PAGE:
Batman #23 Review: (Zero Year) Secret City: Part Three

by Gilbert Rivera
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Batman #23 continues Bruce’s journey into “The Cowl” in a retelling for The New 52, which finds him at the mercy of a force so strong that it will require drastic measures.

Secret City: Part Three picks up mere seconds from issue #22’s explosive cliff hanger, which finds Bruce the victim of The Red Hood Gang’s murder attempt.  As life slowly drifts away from him, Bruce’s instinct is to will his way back home to find death in the remnants of his family’s home.  There he is awoken by salvation at the hands of the ever loving Alfred.  While still in a fragile state, Bruce wonders through Wayne Manor, and in moment of despair stumbles upon the very thing that will make Bruce Wayne seize to exist.


The Good 

“Here’s to Symmetry.”  Once again it is Greg Capullo’s art that is the star of this issue, as the tale that is told with the visuals is one that a written medium cannot easily tell.  The panel layout in the first third of the book shows two different parts of the same night by displaying the same sense of despair and fight for survival within both moments.  Equally important is FCO Plascencia’s amazing coloring, which creates a stark contrast between the events by using vibrant colors during the action, while accenting Wayne Manor’s haunting solitude with muted grays.  Capullo and Plascencia’s combined efforts create truly beautiful symbolism, the kind that begs to be experienced.


“Now, once in a while, someone will come along and bang their head against the futility of it, and that’s always exciting.”  When it was first announced, many felt that Zero Year was not necessary.  While the past issues have been great, Batman #23’s familiar beats had the potential to derail that momentum.  However, Scott Snyder proves that he can take convention and still make it both fresh, and his own.  His approach to the key moment of the bat in the study is wonderfully imaginative, with the use of the of the 3-D camera/projector.  A moment that has the potential to be as uniquely remembered Frank Miller’s pearls dropping, while still managing to remain true to and pay homage to both Miller’s and Finger’s interpretations.  Snyder’s dialogue also really defines this issue as Nygma is written as a cocky, boastful, and clever individual with a tone that’s both witty and effortless.  Similarly the exchange between Bruce and Red Hood One continues the brilliant tease of their potential future relationship.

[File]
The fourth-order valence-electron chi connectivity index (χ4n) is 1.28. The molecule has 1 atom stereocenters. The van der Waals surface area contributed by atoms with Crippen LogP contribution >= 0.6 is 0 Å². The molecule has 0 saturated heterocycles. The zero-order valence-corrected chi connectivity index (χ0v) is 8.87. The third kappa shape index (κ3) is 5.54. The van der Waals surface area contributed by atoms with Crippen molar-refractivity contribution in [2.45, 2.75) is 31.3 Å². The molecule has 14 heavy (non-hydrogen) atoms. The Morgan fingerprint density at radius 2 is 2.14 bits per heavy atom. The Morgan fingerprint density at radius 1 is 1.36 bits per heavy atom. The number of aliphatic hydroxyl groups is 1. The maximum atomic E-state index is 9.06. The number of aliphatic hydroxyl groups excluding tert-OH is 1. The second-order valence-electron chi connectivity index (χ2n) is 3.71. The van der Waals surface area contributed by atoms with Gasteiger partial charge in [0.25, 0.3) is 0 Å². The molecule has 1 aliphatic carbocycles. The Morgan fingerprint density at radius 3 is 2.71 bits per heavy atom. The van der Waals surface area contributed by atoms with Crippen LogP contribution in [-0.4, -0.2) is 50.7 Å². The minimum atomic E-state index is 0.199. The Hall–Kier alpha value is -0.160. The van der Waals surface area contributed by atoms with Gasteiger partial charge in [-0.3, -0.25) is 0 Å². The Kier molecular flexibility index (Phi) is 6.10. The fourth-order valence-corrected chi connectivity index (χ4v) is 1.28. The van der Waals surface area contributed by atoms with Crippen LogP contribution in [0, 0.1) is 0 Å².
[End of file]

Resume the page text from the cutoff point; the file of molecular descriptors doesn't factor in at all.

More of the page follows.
“They’re scared of him, ma’am.”  Batman #23’s back-up story by James Tynion IV and Rafael Albuquerque  is one that is as strong as the rest of the issue.  A tale about Batman’s defining conviction that illustrates the lengths he will go to to avoid taking a life, The Pit is the perfect way to cap off an amazing issue.

The Mediocre and The Bad

“Where are you?”  While nothing in life can truly be perfect, I can, without hesitation, say that there is nothing wrong whatsoever with this issue.


Final Thoughts

 Batman #23  is the reason why I read comics.  While part of a larger story, this issue is a seminal piece of that grand picture, and a perfect example of what the comic medium can accomplish.  Snyder is a beast and his work with Batman continuously gets better.  Writing this strong would be the highlight of any other book, but Capullo’s work shines through enough to challenge it for thate top spot.  Regardless of what strength you prefer in your books, Batman # 23 has everything you could ask for.  If you aren’t already picking this series up, run out now and join the many Bat-fans as issue #24 will bring the “Birth of a Legend” and, as Snyder has promised, purple gloves.

GRADE: 10/10

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